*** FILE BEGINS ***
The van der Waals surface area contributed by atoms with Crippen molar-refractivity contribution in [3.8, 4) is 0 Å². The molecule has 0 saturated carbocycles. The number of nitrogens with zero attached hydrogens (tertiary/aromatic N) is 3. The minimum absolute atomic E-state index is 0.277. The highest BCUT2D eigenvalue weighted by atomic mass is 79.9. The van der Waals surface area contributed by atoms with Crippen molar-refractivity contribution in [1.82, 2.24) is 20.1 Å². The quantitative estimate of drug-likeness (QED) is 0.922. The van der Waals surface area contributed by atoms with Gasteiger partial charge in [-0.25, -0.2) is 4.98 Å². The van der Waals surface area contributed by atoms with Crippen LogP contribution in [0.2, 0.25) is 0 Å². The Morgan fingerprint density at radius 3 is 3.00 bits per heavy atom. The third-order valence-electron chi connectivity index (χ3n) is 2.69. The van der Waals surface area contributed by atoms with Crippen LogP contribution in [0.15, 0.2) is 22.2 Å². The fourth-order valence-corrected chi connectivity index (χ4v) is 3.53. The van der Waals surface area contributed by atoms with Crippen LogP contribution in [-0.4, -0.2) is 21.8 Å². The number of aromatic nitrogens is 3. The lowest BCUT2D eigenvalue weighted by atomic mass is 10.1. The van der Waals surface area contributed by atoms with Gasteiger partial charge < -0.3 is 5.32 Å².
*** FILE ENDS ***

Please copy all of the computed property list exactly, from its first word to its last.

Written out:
The van der Waals surface area contributed by atoms with Crippen molar-refractivity contribution in [3.8, 4) is 0 Å². The molecule has 0 saturated carbocycles. The number of nitrogens with zero attached hydrogens (tertiary/aromatic N) is 3. The minimum absolute atomic E-state index is 0.277. The highest BCUT2D eigenvalue weighted by atomic mass is 79.9. The van der Waals surface area contributed by atoms with Crippen molar-refractivity contribution in [1.82, 2.24) is 20.1 Å². The quantitative estimate of drug-likeness (QED) is 0.922. The van der Waals surface area contributed by atoms with Gasteiger partial charge in [-0.25, -0.2) is 4.98 Å². The van der Waals surface area contributed by atoms with Crippen LogP contribution in [0.2, 0.25) is 0 Å². The Morgan fingerprint density at radius 3 is 3.00 bits per heavy atom. The third-order valence-electron chi connectivity index (χ3n) is 2.69. The van der Waals surface area contributed by atoms with Crippen LogP contribution in [0.15, 0.2) is 22.2 Å². The fourth-order valence-corrected chi connectivity index (χ4v) is 3.53. The van der Waals surface area contributed by atoms with Crippen LogP contribution in [-0.4, -0.2) is 21.8 Å². The number of aromatic nitrogens is 3. The lowest BCUT2D eigenvalue weighted by atomic mass is 10.1. The van der Waals surface area contributed by atoms with Gasteiger partial charge < -0.3 is 5.32 Å².